Patient Characteristics and Functional Outcomes in a 5-Year Retrospective Stroke Cohort

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Abstract

Objective:

This retrospective study examined the relationship between patient characteristics and intervention outcomes in stroke rehabilitation in a large, diverse inpatient database.

Method:

A query of the electronic medical record for 2008-2012 identified 939 patients treated for stroke. An analysis was conducted for dichotomized total, motor, and cognitive Functional Independence Measure scores using univariable and multivariable analyses and patients' characteristics.

Results:

There was a significant population of non-white patients in the cohort (53%). Race was not found to be a factor that influenced outcomes. Patients who responded to treatment were more likely to be younger than 80, with a length of stay greater than 11 days, and currently employed. Length of stay had the strongest association with a positive treatment response (P ≤ 0.001). Patients who were older than 80 years and not working/retired at the time of stroke had less response to treatment.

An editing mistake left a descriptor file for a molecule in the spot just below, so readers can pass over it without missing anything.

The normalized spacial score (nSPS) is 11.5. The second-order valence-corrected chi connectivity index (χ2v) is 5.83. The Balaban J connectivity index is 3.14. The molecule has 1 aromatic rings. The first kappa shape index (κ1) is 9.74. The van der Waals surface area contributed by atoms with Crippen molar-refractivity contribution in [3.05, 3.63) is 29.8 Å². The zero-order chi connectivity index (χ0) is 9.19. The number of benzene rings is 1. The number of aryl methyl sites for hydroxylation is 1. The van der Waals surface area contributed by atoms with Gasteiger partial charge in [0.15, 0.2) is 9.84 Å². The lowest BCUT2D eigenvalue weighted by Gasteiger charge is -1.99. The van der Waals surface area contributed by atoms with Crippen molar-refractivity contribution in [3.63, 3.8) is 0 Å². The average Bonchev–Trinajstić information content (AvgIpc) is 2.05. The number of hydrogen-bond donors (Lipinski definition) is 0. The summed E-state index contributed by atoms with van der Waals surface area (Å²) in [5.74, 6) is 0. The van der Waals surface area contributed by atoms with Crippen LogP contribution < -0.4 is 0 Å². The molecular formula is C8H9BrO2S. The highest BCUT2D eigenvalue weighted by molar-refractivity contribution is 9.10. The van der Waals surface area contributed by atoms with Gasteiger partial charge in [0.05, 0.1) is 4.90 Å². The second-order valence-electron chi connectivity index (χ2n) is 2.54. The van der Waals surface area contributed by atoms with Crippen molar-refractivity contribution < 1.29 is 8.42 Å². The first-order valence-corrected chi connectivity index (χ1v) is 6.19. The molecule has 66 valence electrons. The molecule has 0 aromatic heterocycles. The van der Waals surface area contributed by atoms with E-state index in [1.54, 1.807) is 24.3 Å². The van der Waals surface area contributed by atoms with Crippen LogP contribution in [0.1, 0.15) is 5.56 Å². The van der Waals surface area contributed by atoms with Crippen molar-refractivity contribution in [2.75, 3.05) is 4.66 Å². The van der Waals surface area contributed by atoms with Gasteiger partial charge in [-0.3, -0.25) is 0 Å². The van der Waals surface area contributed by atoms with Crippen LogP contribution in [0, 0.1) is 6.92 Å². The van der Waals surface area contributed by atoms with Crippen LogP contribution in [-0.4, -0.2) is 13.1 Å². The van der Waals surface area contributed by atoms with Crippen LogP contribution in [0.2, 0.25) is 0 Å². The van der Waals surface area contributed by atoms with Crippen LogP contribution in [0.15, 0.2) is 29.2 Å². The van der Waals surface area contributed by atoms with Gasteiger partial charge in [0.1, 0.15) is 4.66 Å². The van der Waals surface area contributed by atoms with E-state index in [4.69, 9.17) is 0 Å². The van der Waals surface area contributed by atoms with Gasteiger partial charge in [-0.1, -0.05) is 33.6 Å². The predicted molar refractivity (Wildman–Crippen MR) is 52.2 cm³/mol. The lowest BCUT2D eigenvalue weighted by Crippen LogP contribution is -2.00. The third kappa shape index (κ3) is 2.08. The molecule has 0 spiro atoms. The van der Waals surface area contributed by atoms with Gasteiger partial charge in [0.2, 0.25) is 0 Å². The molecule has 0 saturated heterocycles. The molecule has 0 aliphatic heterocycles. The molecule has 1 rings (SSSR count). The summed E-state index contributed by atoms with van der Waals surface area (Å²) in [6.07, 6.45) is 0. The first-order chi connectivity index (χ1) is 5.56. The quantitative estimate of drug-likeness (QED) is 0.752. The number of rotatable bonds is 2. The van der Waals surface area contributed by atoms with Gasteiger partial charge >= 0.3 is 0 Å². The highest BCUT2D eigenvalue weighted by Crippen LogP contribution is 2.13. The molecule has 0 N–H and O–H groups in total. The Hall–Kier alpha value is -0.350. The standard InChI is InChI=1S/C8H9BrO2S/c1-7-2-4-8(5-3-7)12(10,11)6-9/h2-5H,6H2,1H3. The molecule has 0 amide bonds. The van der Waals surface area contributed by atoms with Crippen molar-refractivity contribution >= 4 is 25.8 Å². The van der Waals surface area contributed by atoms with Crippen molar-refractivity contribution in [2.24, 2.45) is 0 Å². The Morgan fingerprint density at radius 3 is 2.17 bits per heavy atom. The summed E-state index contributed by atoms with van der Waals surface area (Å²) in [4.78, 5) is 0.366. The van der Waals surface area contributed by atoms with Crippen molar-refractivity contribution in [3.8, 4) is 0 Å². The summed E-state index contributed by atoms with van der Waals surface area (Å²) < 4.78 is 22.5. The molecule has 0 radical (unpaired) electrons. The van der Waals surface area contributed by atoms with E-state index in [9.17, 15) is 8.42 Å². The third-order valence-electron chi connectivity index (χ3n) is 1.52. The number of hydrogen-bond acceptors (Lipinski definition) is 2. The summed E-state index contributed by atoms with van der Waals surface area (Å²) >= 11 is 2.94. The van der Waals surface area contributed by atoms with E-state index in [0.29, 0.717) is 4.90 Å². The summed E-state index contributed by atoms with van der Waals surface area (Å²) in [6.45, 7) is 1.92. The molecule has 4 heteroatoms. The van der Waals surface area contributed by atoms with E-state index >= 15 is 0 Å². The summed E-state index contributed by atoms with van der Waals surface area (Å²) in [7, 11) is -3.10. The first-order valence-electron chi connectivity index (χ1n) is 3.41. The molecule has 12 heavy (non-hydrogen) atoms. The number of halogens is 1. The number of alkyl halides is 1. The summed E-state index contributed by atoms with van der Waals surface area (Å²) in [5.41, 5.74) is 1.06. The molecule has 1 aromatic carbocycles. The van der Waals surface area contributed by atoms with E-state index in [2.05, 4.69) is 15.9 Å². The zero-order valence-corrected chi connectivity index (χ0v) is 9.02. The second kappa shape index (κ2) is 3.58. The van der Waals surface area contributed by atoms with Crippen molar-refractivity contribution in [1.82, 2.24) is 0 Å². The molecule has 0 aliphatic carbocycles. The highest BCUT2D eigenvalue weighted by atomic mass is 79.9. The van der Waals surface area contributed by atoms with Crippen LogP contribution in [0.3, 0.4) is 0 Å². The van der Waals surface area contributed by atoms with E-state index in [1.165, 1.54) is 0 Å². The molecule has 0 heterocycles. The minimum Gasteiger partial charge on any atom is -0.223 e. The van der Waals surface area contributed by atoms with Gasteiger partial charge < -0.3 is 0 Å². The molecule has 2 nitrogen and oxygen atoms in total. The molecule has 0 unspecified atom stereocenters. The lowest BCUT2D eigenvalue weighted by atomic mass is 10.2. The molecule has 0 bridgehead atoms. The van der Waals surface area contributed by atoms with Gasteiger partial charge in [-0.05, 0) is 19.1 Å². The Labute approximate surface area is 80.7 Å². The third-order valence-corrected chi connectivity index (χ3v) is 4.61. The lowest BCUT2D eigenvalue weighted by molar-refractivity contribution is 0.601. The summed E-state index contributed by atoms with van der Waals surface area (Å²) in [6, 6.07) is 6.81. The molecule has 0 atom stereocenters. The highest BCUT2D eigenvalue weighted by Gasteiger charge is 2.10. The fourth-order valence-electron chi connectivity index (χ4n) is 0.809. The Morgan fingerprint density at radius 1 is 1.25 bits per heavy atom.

Conclusion:

The results of the present study show that patients with a minimum of 3 key characteristics, in a diverse stroke population, are most likely to benefit maximally from intensive inpatient stroke rehabilitation irrespective of their race, sex, or number of comorbidities.

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